Perhaps what Napoleon was looking for was not so much luck, as serendipity. This quality, named by Horace Walpole, comes from the fairy tale of The Three Princes of Serendip who "were always making discoveries, by accidents and sagacity, of things they were not in quest of."

Notice how the engineer deliberately created opportunities for serendipity to take place. Although the stated objective of the study was to look for possible differences in means from different heads, he set up the experiment so that he would be able to check for other things such as possible differences associated with shifts and days. Also, by randomizing within shifts, he could look for possible dependence on time order. Finally, by using appropriate exploratory graphical analysis (Tukey (1977)), he was able to check on questions not accessible by formal analysis.

Computer programs:

In practice statistical analysis is usually done with computer programs. It is important, however, that you and not the computer are in charge of deciding what to look for. (To ensure this, you may have to write you own program. In particular, an appropriate variety of graphical aides should be programmed for display and study.)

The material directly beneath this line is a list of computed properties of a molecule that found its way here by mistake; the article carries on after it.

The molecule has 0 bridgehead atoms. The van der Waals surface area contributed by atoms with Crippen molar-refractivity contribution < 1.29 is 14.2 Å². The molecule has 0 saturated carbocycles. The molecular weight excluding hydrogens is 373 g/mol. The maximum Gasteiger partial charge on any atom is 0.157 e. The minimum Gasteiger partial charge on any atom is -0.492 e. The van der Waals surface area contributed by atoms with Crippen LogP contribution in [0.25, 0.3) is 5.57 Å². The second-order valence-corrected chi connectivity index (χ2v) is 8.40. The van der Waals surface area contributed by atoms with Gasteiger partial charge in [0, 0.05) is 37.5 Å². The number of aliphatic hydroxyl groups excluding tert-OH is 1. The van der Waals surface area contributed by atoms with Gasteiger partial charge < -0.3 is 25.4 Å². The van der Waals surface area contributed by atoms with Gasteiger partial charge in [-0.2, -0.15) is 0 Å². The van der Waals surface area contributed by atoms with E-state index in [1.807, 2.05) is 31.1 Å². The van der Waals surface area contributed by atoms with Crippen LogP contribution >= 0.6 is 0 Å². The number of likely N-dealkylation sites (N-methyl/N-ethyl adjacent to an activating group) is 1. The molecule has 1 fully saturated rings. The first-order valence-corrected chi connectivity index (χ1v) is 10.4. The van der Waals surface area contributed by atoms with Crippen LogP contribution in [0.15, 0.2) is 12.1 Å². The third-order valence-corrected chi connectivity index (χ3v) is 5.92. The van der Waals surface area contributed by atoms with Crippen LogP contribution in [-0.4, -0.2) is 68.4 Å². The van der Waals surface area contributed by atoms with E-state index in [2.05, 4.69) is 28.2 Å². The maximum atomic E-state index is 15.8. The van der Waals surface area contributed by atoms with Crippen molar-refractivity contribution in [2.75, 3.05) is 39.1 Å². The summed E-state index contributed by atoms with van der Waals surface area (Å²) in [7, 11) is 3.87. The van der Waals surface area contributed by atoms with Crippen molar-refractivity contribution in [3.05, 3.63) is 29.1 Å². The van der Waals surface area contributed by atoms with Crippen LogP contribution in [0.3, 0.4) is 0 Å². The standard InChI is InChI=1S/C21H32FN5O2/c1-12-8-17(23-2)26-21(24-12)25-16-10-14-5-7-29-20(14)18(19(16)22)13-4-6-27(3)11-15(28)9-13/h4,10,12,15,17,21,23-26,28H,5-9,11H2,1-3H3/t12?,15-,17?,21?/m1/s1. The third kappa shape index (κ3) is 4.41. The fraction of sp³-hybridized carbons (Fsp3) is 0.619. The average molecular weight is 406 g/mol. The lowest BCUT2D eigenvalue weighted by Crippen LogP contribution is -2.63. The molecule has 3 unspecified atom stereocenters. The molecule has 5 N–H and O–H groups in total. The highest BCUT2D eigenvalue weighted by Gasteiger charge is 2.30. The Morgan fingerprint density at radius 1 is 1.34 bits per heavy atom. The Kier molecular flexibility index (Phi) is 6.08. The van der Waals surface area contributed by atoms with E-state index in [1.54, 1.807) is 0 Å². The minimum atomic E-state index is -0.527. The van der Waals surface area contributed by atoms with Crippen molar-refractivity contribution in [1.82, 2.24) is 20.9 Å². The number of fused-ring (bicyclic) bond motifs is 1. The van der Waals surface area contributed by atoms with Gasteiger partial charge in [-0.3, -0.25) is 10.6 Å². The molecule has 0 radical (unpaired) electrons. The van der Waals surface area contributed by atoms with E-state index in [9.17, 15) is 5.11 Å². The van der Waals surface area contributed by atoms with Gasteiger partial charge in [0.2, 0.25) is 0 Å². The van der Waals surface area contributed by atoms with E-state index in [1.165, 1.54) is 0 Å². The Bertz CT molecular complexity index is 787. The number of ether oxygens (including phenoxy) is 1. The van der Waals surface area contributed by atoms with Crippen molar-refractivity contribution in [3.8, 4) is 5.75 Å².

A post script:

As a final illustration of Shewhart's and Berra's points, let's consider some data used by Fishes to illustrate the paired t test in his classic book The Design of Experiments (Fisher (1935)). The object was to determine whether inbred (A) and cross bred (B) plants had different rates of growth. After a suitable growth period, the difference in height between an A plant and a B plant grown in die same pot was measured in units of eighths of an inch. The data (yi), which consisted of fifteen such differences farm fifteen pots, had an average of =20.9. A paired t test based on the normal model shows that this difference is just significant at the 5% point. In the corresponding graphical analysis we could scale the average difference with a factor of and relate this to a reference distribution of the residuals .